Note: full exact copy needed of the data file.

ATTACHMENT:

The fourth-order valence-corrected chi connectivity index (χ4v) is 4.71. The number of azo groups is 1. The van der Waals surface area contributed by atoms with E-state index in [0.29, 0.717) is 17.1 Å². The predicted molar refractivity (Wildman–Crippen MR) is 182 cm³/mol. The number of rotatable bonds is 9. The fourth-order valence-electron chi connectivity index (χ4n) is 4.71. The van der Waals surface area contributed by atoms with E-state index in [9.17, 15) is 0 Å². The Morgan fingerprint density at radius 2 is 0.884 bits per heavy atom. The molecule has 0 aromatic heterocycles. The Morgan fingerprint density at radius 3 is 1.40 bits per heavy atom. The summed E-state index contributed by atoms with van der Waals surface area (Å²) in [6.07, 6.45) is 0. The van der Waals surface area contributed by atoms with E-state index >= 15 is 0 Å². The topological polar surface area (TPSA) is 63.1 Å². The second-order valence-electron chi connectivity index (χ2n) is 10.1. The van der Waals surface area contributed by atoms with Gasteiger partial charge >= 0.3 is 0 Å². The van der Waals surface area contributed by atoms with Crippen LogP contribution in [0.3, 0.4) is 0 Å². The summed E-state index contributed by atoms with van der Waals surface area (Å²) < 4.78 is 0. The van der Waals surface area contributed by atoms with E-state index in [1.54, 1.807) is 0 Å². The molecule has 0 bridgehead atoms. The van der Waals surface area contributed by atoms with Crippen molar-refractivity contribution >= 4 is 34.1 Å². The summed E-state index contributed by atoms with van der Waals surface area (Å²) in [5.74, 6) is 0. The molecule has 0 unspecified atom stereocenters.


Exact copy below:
The fourth-order valence-corrected chi connectivity index (χ4v) is 4.71. The number of azo groups is 1. The van der Waals surface area contributed by atoms with E-state index in [0.29, 0.717) is 17.1 Å². The predicted molar refractivity (Wildman–Crippen MR) is 182 cm³/mol. The number of rotatable bonds is 9. The fourth-order valence-electron chi connectivity index (χ4n) is 4.71. The van der Waals surface area contributed by atoms with E-state index in [9.17, 15) is 0 Å². The Morgan fingerprint density at radius 2 is 0.884 bits per heavy atom. The molecule has 0 aromatic heterocycles. The Morgan fingerprint density at radius 3 is 1.40 bits per heavy atom. The summed E-state index contributed by atoms with van der Waals surface area (Å²) in [6.07, 6.45) is 0. The van der Waals surface area contributed by atoms with E-state index >= 15 is 0 Å². The topological polar surface area (TPSA) is 63.1 Å². The second-order valence-electron chi connectivity index (χ2n) is 10.1. The van der Waals surface area contributed by atoms with Gasteiger partial charge >= 0.3 is 0 Å². The van der Waals surface area contributed by atoms with Crippen LogP contribution in [0.3, 0.4) is 0 Å². The summed E-state index contributed by atoms with van der Waals surface area (Å²) < 4.78 is 0. The van der Waals surface area contributed by atoms with E-state index in [1.54, 1.807) is 0 Å². The molecule has 0 bridgehead atoms. The van der Waals surface area contributed by atoms with Crippen molar-refractivity contribution >= 4 is 34.1 Å². The summed E-state index contributed by atoms with van der Waals surface area (Å²) in [5.74, 6) is 0. The molecule has 0 unspecified atom stereocenters.